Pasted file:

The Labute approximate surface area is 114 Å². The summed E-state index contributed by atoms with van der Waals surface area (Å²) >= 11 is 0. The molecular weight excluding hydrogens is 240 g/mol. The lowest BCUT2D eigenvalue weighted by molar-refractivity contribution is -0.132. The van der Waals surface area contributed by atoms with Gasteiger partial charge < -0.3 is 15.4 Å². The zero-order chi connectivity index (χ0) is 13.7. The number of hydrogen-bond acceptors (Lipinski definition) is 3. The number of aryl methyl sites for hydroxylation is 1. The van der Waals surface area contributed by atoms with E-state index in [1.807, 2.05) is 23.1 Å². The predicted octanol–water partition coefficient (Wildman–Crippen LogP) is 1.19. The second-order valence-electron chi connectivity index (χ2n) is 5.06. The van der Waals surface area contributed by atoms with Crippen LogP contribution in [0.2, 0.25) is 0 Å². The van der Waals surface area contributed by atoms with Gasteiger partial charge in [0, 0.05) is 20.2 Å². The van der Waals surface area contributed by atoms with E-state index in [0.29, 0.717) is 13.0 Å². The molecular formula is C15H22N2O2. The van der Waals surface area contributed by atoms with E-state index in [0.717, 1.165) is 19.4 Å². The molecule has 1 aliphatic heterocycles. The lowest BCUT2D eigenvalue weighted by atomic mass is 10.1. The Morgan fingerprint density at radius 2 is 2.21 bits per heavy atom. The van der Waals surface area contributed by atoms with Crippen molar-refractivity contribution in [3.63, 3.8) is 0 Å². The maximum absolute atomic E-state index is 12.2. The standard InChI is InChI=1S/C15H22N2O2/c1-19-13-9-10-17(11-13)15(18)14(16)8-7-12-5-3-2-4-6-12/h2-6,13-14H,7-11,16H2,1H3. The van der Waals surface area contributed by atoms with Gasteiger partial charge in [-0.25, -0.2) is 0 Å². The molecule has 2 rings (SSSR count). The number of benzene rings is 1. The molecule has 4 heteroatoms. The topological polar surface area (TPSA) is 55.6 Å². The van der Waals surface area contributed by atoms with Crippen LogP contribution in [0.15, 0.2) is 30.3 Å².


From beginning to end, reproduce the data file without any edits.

The Labute approximate surface area is 114 Å². The summed E-state index contributed by atoms with van der Waals surface area (Å²) >= 11 is 0. The molecular weight excluding hydrogens is 240 g/mol. The lowest BCUT2D eigenvalue weighted by molar-refractivity contribution is -0.132. The van der Waals surface area contributed by atoms with Gasteiger partial charge < -0.3 is 15.4 Å². The zero-order chi connectivity index (χ0) is 13.7. The number of hydrogen-bond acceptors (Lipinski definition) is 3. The number of aryl methyl sites for hydroxylation is 1. The van der Waals surface area contributed by atoms with E-state index in [1.807, 2.05) is 23.1 Å². The predicted octanol–water partition coefficient (Wildman–Crippen LogP) is 1.19. The second-order valence-electron chi connectivity index (χ2n) is 5.06. The van der Waals surface area contributed by atoms with Crippen LogP contribution in [0.2, 0.25) is 0 Å². The van der Waals surface area contributed by atoms with Gasteiger partial charge in [0, 0.05) is 20.2 Å². The van der Waals surface area contributed by atoms with E-state index in [0.29, 0.717) is 13.0 Å². The molecular formula is C15H22N2O2. The van der Waals surface area contributed by atoms with E-state index in [0.717, 1.165) is 19.4 Å². The molecule has 1 aliphatic heterocycles. The lowest BCUT2D eigenvalue weighted by atomic mass is 10.1. The Morgan fingerprint density at radius 2 is 2.21 bits per heavy atom. The van der Waals surface area contributed by atoms with Crippen molar-refractivity contribution in [3.63, 3.8) is 0 Å². The maximum absolute atomic E-state index is 12.2. The standard InChI is InChI=1S/C15H22N2O2/c1-19-13-9-10-17(11-13)15(18)14(16)8-7-12-5-3-2-4-6-12/h2-6,13-14H,7-11,16H2,1H3. The van der Waals surface area contributed by atoms with Gasteiger partial charge in [-0.25, -0.2) is 0 Å². The molecule has 2 rings (SSSR count). The number of benzene rings is 1. The molecule has 4 heteroatoms. The topological polar surface area (TPSA) is 55.6 Å². The van der Waals surface area contributed by atoms with Crippen LogP contribution in [0.15, 0.2) is 30.3 Å².